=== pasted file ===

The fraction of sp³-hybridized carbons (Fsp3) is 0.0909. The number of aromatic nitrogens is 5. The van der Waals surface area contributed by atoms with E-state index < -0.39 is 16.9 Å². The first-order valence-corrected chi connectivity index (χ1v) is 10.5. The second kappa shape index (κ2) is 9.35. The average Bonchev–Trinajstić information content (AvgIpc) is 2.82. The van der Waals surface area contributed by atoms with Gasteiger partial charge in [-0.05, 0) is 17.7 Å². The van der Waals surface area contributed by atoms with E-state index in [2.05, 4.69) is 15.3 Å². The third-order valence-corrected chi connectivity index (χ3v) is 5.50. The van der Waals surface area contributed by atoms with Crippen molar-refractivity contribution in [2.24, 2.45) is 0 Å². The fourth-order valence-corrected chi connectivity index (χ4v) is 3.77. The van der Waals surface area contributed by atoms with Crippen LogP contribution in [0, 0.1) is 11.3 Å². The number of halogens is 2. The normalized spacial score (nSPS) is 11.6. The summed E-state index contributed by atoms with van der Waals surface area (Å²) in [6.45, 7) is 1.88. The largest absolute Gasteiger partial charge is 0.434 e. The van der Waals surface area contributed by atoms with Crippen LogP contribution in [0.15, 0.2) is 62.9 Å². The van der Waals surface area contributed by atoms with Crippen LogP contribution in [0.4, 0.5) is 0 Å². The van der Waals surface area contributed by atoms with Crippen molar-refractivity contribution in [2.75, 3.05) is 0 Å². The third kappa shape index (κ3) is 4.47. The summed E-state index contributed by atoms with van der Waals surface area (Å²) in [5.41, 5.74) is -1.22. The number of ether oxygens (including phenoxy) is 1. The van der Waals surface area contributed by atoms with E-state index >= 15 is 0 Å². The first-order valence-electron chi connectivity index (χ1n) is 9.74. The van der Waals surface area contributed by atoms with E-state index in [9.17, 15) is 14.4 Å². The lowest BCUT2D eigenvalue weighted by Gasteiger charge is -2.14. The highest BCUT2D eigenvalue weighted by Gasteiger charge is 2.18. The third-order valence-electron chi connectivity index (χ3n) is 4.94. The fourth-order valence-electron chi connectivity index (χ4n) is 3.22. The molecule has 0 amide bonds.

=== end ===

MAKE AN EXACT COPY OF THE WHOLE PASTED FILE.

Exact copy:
The fraction of sp³-hybridized carbons (Fsp3) is 0.0909. The number of aromatic nitrogens is 5. The van der Waals surface area contributed by atoms with E-state index < -0.39 is 16.9 Å². The first-order valence-corrected chi connectivity index (χ1v) is 10.5. The second kappa shape index (κ2) is 9.35. The average Bonchev–Trinajstić information content (AvgIpc) is 2.82. The van der Waals surface area contributed by atoms with Gasteiger partial charge in [-0.05, 0) is 17.7 Å². The van der Waals surface area contributed by atoms with E-state index in [2.05, 4.69) is 15.3 Å². The third-order valence-corrected chi connectivity index (χ3v) is 5.50. The van der Waals surface area contributed by atoms with Crippen molar-refractivity contribution in [2.24, 2.45) is 0 Å². The fourth-order valence-corrected chi connectivity index (χ4v) is 3.77. The van der Waals surface area contributed by atoms with Crippen LogP contribution in [0, 0.1) is 11.3 Å². The number of halogens is 2. The normalized spacial score (nSPS) is 11.6. The summed E-state index contributed by atoms with van der Waals surface area (Å²) in [6.45, 7) is 1.88. The largest absolute Gasteiger partial charge is 0.434 e. The van der Waals surface area contributed by atoms with Crippen LogP contribution in [0.15, 0.2) is 62.9 Å². The van der Waals surface area contributed by atoms with Crippen LogP contribution in [0.4, 0.5) is 0 Å². The van der Waals surface area contributed by atoms with Crippen molar-refractivity contribution in [2.75, 3.05) is 0 Å². The third kappa shape index (κ3) is 4.47. The summed E-state index contributed by atoms with van der Waals surface area (Å²) in [5.41, 5.74) is -1.22. The number of ether oxygens (including phenoxy) is 1. The van der Waals surface area contributed by atoms with E-state index >= 15 is 0 Å². The first-order valence-electron chi connectivity index (χ1n) is 9.74. The van der Waals surface area contributed by atoms with E-state index in [9.17, 15) is 14.4 Å². The lowest BCUT2D eigenvalue weighted by Gasteiger charge is -2.14. The highest BCUT2D eigenvalue weighted by Gasteiger charge is 2.18. The third-order valence-electron chi connectivity index (χ3n) is 4.94. The fourth-order valence-electron chi connectivity index (χ4n) is 3.22. The molecule has 0 amide bonds.